• VOA: “The meeting…was not coordinated with the Italian government. [Italian Prime Minister Paolo] Gentiloni’s ministers took the unusual step of openly criticizing the French president this week, voicing their frustration with Macron’s efforts, which they argue distract from a coordinated U.N. and European Union effort to engineer a political deal in Libya between three rival governments and dozens of militias.

Libya: What Next for Derna?

With a near-complete victory in Benghazi, Libya’s eastern strongman Khalifa Haftar is “eyeing” Tripoli. But he and his Libyan National Army (LNA) are also eyeing other sites closer to Benghazi, among them Sirte (to Benghazi’s west) and Derna (to Benghazi’s east).

Sirte is where the Islamic State was defeated in a long campaign waged in 2016, waged primarily by forces from the western city of Misrata rather than by the LNA.

Derna was partly controlled by the Islamic State in 2014-2015 (which was finally forced out in 2016), but since then the most prominent force there has been a jihadist, anti-Islamic State coalition called the Consultative Council of the Mujahideen of Derna (Majlis Shura Mujahidi Darna, often abbreviated DMSC in English sources).

The state presence there is weak and may consist effectively of freelancers: One security official recently described Derna, as paraphrased by a reporter (Arabic), as “outside of the legal authority of the state,” and added that “a number of officers in Derna conduct their affairs without a tasking from the Ministry of the Interior or any legitimate section of the state.”

With regard to Derna, here are a few developments worth noting from May-July:

  • Airstrikes in May: The most recent airstrikes I’ve heard about on Derna were by Egypt (the Egyptian government is an ally of Haftar’s) in late May, in response to an attack inside Egypt. “Libyan National Army spokesman Colonel Ahmad Messmari told reporters in Benghazi…that Haftar’s forces were coordinating with Egypt’s military in air strikes and the weekend raids targeted ammunition stores and operations camps.” The DMSC, at the time, denied (Arabic) that the airstrikes were targeting them specifically, and also denied any involvement in the attack in Egypt.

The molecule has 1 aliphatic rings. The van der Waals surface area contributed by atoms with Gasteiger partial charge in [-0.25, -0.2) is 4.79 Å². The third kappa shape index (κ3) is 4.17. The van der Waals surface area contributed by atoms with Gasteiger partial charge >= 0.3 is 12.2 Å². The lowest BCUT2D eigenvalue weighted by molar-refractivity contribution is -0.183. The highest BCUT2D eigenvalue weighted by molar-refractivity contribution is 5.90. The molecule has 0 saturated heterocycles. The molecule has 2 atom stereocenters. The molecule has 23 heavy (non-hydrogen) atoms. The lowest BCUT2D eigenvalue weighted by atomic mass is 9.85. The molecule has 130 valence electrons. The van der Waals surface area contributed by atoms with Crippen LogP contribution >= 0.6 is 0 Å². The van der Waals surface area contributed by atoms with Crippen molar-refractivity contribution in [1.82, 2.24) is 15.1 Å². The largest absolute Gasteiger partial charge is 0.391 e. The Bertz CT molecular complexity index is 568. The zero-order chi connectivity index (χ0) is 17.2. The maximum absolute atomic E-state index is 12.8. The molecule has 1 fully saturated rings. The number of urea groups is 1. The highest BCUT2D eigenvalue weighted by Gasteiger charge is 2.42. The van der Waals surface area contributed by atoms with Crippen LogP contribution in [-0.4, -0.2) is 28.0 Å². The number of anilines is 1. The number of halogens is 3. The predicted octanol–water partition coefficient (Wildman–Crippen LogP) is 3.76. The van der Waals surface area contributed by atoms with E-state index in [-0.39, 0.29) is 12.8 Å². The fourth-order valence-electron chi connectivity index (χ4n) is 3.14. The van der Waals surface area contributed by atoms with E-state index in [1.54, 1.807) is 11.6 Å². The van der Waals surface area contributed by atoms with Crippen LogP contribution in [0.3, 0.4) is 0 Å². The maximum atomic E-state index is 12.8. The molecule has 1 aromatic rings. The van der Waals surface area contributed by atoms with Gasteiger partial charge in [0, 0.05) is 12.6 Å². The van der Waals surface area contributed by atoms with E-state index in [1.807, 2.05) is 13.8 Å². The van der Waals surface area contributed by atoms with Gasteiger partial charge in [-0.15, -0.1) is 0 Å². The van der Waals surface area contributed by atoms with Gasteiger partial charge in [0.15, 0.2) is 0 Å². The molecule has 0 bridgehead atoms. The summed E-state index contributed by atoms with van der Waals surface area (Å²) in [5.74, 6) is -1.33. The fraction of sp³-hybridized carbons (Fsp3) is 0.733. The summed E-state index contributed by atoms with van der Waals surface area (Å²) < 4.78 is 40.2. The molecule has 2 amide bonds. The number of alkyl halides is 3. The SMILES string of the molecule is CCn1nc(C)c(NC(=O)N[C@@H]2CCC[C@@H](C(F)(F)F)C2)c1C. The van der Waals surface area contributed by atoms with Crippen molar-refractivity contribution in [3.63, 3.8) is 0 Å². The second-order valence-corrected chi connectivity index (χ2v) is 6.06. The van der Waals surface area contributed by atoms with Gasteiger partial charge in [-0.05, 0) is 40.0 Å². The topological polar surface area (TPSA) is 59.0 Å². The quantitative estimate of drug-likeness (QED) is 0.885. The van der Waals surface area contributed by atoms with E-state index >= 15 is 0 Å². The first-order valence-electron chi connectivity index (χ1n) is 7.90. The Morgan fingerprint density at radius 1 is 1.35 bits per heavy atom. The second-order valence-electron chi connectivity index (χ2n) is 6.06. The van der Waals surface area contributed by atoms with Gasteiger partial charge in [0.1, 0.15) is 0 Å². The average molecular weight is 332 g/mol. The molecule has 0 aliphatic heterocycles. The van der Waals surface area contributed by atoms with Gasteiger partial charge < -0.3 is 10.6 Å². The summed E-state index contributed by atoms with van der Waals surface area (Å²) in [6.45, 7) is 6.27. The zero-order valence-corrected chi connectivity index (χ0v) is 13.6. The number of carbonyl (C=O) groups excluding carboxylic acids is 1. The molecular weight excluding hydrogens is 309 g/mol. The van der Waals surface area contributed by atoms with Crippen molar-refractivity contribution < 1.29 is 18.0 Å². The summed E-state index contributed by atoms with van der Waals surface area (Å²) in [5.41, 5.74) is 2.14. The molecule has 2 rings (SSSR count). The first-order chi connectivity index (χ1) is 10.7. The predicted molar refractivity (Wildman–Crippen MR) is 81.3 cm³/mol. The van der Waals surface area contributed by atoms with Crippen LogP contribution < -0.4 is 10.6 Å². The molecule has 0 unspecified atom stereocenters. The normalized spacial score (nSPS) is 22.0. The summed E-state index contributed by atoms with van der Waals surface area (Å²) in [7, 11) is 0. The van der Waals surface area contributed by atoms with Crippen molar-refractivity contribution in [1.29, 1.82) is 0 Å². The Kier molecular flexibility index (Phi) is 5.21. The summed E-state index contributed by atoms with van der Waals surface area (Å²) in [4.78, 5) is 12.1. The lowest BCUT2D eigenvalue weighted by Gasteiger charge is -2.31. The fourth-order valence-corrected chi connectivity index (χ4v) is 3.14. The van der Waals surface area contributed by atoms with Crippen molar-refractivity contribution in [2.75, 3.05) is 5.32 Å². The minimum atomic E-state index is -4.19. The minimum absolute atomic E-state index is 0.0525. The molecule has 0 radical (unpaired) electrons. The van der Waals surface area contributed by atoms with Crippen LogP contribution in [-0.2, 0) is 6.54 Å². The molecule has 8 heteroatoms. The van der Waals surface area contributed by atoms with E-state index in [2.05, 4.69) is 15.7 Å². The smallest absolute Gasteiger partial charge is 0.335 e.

• Haftar’s/LNA’s advance (reported July 17): “Units of the Libyan National Army led by Khalifa Hafter claim to have moved to within 20 kilometres of Derna, removing earth barriers mounds and cement blocks at Kirissah, west of the Mujahideen-controlled town…The commander of the Omar Mukhtar Operations Room, Brigadier Salim Al-Rafadi, announced that talks were taking place with elders from the town over surrendering it without bloodshed. As a result operations were temporarily being delayed. However, he insisted that one way or another, the army would enter the town.”
  • The possibility (Arabic) that the DMSC will join the LNA (reported July 20): According to one of Derna’s members of the House of Representatives, the eastern-based Libyan parliament, the DMSC “wants to dissolve itself and join the army.” Alongside possible discussions between the DMSC and the LNA, discussions are also reportedly occurring (Arabic) between the DMSC and various notables within Derna, who are keen to avoid a full-scale war with the LNA for control of the city. The city is also suffering from various shortages of electricity, food, and other essentials. For now, however, the DMSC and the LNA remain enemies, and the DMSC continues to accuse the LNA of having abetted (Arabic) the Islamic State’s flight from the city.